“It’s just the Consumption, I tell you.” Metcalf was angry and horrified. The small town of Exeter, Rhode Island, was turned on its ear, and being led by the likes of Wilcox and Whitford. Though not as base as Stukeley, they were worse because they were ignorant. Stukeley, barely more than an idiot—though a great farmer, Metcalf had to admit—wasn’t expected to know any better. But these men could. And Reynolds and Gardner, too. Otherwise good men led by their wives and daughters. And superstition.
“Tell that to my Hannah,” whimpered Snuffy. “Tell that to ’er after she’s done tellin’ you how Sarah’s been sittin’ on ’er, and drainin’ ’er. Tell that to my wife, who says the same.”
Metcalf went to him and placed a hand on one of Snuffy’s shoulders. Snuffy had stopped digging and stood there, sobbing.
“It’s the fever, Snuffy. The starvation. They’re just repeating what they’ve heard. They’re seeing what’s been told to them.”
Snuffy turned then, and looked at him. Bloodshot eyes leaked tears that ran his stubbled, cratered cheeks. “Anna said the same! Anna said the same and I didn’t listen to ’er!”
Doctor Metcalf removed his hand and stood back. The others stopped their work.
“I didn’t listen to ’er and look what happened! Six of ’em gone! Six! And now my son’s struck, and my wife! And Hannah!” Snuffy slid a soiled and shriven coatsleeve over his flowing eyes, then the back of a gloved hand over his running nose.
“I got six more, countin’ Hannah and my son. I’m gonna lose my only son,” he wailed. “He’s due to be married in a month. I lose him, I lose my name. Haven’t I lost enough?”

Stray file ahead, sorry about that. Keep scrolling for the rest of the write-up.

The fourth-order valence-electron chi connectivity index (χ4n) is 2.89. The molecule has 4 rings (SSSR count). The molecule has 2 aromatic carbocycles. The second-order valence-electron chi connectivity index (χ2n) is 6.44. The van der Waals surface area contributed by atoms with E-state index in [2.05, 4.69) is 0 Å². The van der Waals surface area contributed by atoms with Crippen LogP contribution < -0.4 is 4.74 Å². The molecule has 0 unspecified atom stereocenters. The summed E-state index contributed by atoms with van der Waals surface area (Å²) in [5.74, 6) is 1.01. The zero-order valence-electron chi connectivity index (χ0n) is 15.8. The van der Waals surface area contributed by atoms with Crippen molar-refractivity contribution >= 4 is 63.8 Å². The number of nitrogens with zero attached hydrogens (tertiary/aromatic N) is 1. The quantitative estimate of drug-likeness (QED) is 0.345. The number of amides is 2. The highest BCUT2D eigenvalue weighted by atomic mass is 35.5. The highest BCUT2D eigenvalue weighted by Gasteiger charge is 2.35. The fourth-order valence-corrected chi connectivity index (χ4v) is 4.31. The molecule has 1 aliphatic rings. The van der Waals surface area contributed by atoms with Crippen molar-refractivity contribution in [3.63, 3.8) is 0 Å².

Metcalf calmed himself and offered a hand as he stepped forward. “Snuffy, I’m sorry. We’re all sorry that you—”
Stukeley batted away his hand. “Haven’t I lost enough, now?”
The men stood around them, silent. After a moment, Mary, his family’s young servant from Wakefield, appeared in the back doorway, clutching a shawl around her neck, sobbing.
Edwin Mooney, still rubbing his lower back, said: “What is it, child?”
She sniffled and hiccupped but finally got it out. “It’s Hannah. She’s—she’s gone!”
Snuffy gave Metcalf a last hard, yet weary, stare, then turned, walked slowly past the small headstones in the plot behind his yard, and entered his home.
“Jus’ leave yer good doctor’s hands in yer pockets,” drawled Wilcox. “Let us work at it. We’ll find the Devil yet.”
Metcalf, who thought of Wilcox as a common criminal, ignored him.
An hour later, Reynolds’ spade struck the coffin, damaging it. He swore. Carefully they slid strong ropes beneath the wood; then, four to a side, with Snuffy at the head and Dr. Metcalf—against his own judgment—at the foot, they hoisted it out and placed it carefully on the rocky ground. The men offered the crowbar to Snuffy, but he couldn’t do it, so finally Adam Wilcox pried the top of the thin, wooden coffin. Soon the nails gave, and they lifted it up. Reynolds, Mooney and Gardner shown their lights.
Anna Stukeley lay in a state of advanced decomposition. Strands of light brown hair lay scattered upon the red and pink pillow, upon her skull and on both shoulders. Flecks of browning skin were attached still to the right jawbone and cheekbone, both otherwise the skeleton was bare. The white and pink dress and black shoes they had buried her in had faded somewhat, and her skeletal hands lay, crossed, upon her chest. She’d been dead for two years, and she’d obviously never risen.
Reynolds swore again. The other men murmured as Snuffy covered his face and sobbed. The doctor walked him into his house while the others replaced the coffin and began to fill in the hole.
When finished, they agreed, they would return home and meet again at eleven to work on the next grave.